LONDON--(BUSINESS WIRE)--A low carbon industrial revolution is being driven by innovation in the capital goods sector – according to a new report ‘Bridging low carbon technologies’ from environmental non-profit and investment research provider CDP today. Capital goods companies provide the products and solutions that major high-emitting sectors such as power generation, buildings and transport rely on.
From microgrids to machine autonomy, energy storage to hybrid renewables, a set of 22 capital goods companies are assessed on how well they are harnessing trends such as electrification, digitization and automation to help meet the Paris Agreement commitment to keep global warming below 2°C.
Some highlights from the report include:
- Electrification is identified as the biggest opportunity for the capital goods sector, with microgrids and energy storage systems ranked as the technologies with the greatest potential for green economic transformation. The overall demand for energy storage is set to grow from current levels of 10 gigawatts to 125 GW by 2030, creating an investment opportunity of US$103bn.
- Capital goods companies are identifying and investing in transformative and radical technologies such as microgrids, hybrid renewables and energy storage. Schneider, ABB, Mitsubishi Electric, Siemens and Honeywell lead the way on this.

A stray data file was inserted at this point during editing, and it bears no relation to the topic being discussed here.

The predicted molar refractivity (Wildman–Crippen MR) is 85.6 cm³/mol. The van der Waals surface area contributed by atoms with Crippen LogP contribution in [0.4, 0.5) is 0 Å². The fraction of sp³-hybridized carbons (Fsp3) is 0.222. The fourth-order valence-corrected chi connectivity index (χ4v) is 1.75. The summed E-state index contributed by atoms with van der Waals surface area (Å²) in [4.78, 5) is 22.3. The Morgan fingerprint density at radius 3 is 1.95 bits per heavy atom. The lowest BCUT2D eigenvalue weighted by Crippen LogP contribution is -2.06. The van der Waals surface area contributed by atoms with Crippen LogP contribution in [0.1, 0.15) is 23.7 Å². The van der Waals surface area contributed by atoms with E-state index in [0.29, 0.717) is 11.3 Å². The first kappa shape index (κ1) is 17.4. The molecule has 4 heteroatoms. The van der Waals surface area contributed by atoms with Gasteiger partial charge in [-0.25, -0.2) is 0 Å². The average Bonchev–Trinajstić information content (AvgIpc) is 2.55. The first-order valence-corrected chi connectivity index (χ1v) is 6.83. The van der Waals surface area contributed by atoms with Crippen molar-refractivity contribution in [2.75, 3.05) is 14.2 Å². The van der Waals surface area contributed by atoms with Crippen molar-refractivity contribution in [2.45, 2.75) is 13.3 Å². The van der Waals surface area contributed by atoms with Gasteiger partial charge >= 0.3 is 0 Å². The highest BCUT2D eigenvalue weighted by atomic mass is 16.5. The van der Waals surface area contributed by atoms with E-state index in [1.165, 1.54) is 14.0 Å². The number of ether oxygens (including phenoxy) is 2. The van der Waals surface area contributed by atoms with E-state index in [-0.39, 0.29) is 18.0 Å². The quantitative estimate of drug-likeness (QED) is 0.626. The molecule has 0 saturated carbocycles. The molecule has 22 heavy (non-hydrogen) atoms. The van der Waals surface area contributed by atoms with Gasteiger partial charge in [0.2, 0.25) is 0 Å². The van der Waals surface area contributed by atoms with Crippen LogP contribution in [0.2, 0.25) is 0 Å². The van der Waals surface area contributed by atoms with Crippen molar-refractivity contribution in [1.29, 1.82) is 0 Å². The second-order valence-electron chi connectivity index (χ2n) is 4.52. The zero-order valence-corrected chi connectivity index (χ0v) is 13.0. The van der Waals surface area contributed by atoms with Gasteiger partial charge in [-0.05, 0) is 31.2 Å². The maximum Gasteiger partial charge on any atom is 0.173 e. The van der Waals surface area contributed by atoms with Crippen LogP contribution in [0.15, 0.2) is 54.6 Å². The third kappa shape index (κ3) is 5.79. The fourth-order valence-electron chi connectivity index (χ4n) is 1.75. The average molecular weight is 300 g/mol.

- Renewable energy is an important profitability driver for several companies, with Vestas leading in hybrid renewables and large-scale digitalization.
Carole Ferguson, Head of Investor Research, CDP said, “We are on the verge of a low carbon industrial revolution. Regulators and markets are demanding the decarbonization of high emitting sectors and the industrial corporations at the end of the chain are looking to their suppliers to find innovative new solutions and equipment. The good news is that the capital goods sector is starting to meet this challenge.”
“From hardware to software, decentralization to digitalization, industrial suppliers are finding solutions that build low carbon into the DNA of big industry.
You can view the executive summary of the report here.